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An Ancient Case of Interrogation and Torture

Bruce Lincoln

The point of departure for this article is a description of punitive practices reported to have been employed in Achaemenian Persia around 400 BCE. On closer examination, what appears to be an example of sadistic torture proves to be a judiciary ordeal constructed in such a way as to convert the accused's body (and bodily processes) into conclusive evidence of his guilt and, simultaneously, to confirm imperial ideology. This episode provides the basis for reconsidering events at Abu Ghraib prison, where, it is argued, low-level American GIs obsessively enacted a finite set of scenarios in a desperate attempt to make their captives' bodies confirm arguments used to justify the war in Iraq as a struggle against low, dark, craven, perverse, and corrupt beings dismissable as 'terrorists'.

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Interrogating the Intersections of Girls and Sex

Hanna Retallack

experiences of girls and young women, its failure to interrogate the intersections of identity that differentiate the constructions of and possibilities for girls’ sexuality, as well as the author’s investment in popularized discourses around sexualization

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Interrogating Sartre and Apartheid

Mabogo Percy More

Abstract

In an important article published last year (2020), Tal Sela asserts that Sartre's contributions to the anti-apartheid struggle in South Africa throughout the 1960s are overblown and overestimated. Sartre was motivated, Sela argues, by a desire for self-aggrandizement rather than by any genuine concern for the victims of apartheid racism. This article refutes those claims. In countering Sela's arguments, I revisit in detail Sartre's interventions denouncing the phenomenon of apartheid and establish the importance of Sartre's tireless struggle against racism to highlight the force of his opposition to South Africa's infamous policy and his equally firm commitment to freedom both in his philosophy and personal life.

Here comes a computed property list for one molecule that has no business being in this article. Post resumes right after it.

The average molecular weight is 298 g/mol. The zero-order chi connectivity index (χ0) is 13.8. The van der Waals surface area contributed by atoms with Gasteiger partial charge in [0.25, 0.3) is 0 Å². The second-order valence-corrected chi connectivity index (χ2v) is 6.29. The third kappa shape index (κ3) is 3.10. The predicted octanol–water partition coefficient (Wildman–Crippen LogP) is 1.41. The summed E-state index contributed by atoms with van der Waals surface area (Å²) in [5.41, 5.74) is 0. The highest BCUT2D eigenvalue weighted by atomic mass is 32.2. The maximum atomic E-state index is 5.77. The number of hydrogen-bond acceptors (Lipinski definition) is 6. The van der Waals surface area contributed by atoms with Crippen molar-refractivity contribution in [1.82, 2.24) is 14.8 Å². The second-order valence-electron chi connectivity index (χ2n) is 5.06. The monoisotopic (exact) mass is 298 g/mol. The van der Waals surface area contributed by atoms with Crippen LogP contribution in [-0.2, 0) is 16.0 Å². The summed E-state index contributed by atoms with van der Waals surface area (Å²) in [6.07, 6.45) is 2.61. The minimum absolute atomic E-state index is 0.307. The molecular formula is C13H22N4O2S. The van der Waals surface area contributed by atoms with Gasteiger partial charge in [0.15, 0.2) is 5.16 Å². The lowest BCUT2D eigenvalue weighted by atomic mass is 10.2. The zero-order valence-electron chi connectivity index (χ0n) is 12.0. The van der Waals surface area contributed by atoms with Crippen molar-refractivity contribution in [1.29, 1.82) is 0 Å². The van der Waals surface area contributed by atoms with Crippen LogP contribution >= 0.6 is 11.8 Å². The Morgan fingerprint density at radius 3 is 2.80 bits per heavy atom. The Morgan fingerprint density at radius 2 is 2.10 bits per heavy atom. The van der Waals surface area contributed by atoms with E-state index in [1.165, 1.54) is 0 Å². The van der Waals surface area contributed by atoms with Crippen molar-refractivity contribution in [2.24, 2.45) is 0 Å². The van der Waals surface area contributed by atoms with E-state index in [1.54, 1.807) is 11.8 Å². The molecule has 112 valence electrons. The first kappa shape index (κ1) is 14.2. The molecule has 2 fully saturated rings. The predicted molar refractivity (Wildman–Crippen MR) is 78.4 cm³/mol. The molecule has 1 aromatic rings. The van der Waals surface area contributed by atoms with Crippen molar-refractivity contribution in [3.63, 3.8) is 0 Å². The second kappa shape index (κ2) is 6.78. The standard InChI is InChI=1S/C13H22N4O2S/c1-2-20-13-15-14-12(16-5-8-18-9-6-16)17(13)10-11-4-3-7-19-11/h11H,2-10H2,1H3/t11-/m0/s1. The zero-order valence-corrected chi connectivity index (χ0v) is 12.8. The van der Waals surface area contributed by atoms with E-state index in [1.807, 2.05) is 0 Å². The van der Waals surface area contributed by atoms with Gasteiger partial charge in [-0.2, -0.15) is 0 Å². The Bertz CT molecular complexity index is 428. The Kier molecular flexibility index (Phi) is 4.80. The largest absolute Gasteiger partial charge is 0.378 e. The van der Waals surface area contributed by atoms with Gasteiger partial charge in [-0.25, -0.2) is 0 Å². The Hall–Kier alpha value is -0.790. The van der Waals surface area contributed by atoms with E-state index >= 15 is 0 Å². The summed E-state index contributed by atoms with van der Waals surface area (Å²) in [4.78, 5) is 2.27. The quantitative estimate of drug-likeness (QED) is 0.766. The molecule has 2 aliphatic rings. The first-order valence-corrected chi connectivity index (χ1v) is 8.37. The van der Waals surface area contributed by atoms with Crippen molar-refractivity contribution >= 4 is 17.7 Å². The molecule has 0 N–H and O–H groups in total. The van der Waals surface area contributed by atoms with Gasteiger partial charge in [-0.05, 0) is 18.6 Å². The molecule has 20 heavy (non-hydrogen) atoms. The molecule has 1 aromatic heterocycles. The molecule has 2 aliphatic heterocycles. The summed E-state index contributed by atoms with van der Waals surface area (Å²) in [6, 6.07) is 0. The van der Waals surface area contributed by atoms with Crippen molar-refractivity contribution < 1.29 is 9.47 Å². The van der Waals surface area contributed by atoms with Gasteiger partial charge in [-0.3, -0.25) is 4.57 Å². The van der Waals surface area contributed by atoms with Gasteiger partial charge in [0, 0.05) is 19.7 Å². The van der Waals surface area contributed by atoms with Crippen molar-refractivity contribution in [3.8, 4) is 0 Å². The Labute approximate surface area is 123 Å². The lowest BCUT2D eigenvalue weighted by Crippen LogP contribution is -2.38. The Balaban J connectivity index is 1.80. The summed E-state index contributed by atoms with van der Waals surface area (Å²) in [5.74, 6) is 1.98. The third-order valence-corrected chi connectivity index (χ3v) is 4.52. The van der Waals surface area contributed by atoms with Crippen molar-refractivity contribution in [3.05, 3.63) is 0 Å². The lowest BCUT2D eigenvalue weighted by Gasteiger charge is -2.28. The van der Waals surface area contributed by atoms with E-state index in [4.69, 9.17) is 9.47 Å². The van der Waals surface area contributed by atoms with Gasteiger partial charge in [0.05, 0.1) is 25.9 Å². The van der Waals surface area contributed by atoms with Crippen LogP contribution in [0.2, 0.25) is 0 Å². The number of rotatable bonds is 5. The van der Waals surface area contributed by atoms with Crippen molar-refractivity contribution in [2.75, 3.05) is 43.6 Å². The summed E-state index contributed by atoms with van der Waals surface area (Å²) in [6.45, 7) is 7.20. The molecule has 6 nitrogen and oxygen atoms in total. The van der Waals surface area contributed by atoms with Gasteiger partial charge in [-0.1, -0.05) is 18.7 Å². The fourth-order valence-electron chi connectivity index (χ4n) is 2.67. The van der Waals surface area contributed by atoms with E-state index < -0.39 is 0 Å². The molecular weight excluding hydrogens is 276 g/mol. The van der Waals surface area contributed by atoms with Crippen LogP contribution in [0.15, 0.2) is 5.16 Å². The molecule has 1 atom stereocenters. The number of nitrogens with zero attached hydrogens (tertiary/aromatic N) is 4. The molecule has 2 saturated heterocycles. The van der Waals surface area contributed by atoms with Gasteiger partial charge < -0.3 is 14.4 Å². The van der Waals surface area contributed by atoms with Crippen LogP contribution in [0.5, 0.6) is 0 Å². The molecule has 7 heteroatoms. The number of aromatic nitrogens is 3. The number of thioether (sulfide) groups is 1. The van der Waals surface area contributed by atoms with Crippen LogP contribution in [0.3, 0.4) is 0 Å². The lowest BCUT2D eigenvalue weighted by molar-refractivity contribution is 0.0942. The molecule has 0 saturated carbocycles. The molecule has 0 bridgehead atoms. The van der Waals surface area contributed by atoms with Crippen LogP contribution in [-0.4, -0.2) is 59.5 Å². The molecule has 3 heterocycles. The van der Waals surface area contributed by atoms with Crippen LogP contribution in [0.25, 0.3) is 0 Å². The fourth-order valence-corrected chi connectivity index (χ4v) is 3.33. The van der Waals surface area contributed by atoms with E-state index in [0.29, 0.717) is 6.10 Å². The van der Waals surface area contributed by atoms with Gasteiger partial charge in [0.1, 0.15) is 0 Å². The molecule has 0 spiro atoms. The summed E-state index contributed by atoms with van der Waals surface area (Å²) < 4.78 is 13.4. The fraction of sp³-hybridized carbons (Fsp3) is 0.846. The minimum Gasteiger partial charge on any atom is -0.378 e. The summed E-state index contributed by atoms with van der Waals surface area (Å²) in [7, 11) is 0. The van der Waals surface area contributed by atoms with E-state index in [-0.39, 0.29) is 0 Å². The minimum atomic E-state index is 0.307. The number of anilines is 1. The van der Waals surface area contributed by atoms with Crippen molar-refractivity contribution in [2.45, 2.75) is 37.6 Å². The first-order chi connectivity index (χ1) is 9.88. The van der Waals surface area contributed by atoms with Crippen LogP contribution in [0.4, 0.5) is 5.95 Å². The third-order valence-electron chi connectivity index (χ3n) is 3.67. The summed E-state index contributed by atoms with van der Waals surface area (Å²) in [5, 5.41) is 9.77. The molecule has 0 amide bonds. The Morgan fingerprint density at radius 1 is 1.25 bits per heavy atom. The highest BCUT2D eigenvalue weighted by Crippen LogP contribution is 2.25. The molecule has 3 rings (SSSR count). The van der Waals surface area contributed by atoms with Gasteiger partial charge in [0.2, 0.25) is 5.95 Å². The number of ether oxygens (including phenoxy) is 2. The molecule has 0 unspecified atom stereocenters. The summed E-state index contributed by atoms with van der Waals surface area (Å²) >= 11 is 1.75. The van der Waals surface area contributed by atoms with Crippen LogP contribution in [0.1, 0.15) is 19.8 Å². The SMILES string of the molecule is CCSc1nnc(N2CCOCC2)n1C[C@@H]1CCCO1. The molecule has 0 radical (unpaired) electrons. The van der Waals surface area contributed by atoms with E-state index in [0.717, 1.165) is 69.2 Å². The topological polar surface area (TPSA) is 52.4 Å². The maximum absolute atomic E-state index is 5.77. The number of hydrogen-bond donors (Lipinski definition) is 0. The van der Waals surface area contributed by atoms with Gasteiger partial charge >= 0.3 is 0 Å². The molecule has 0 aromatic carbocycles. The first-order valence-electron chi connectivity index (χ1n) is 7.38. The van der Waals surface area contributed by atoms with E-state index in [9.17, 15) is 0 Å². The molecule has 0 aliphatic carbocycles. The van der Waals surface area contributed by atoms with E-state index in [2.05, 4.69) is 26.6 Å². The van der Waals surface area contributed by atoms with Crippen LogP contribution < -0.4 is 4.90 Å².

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Interrogating the Essential

Moral Baselines on Adult-Child Sex

Richard Yuill

In this paper I emphasize the multiple ways dominant moral and essentialist understandings feed into the wider regulatory norms and conventional thinking governing adult‐child sexual relations. Clearly, researchers are not immune from the ascendant material and symbolic hegemony enjoyed by child sexual abuse (CSA) paradigms. Indeed the experience of the seven critical writers and researchers cited in the paper, coupled with the author’s own experiences carrying out PhD research in this area, clearly reinforce this point. I contend that sociological and Foucauldian insights on age and sexual categorization can offer a helpful tool‐kit for unpacking the contested claims from CSA survivors, child liberationists, and the specific case of one respondent who resists victimological labelling of his sexual experiences with adults.

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Interrogating the Meanings of Dolls

New Directions in Doll Studies

Miriam Forman-Brunell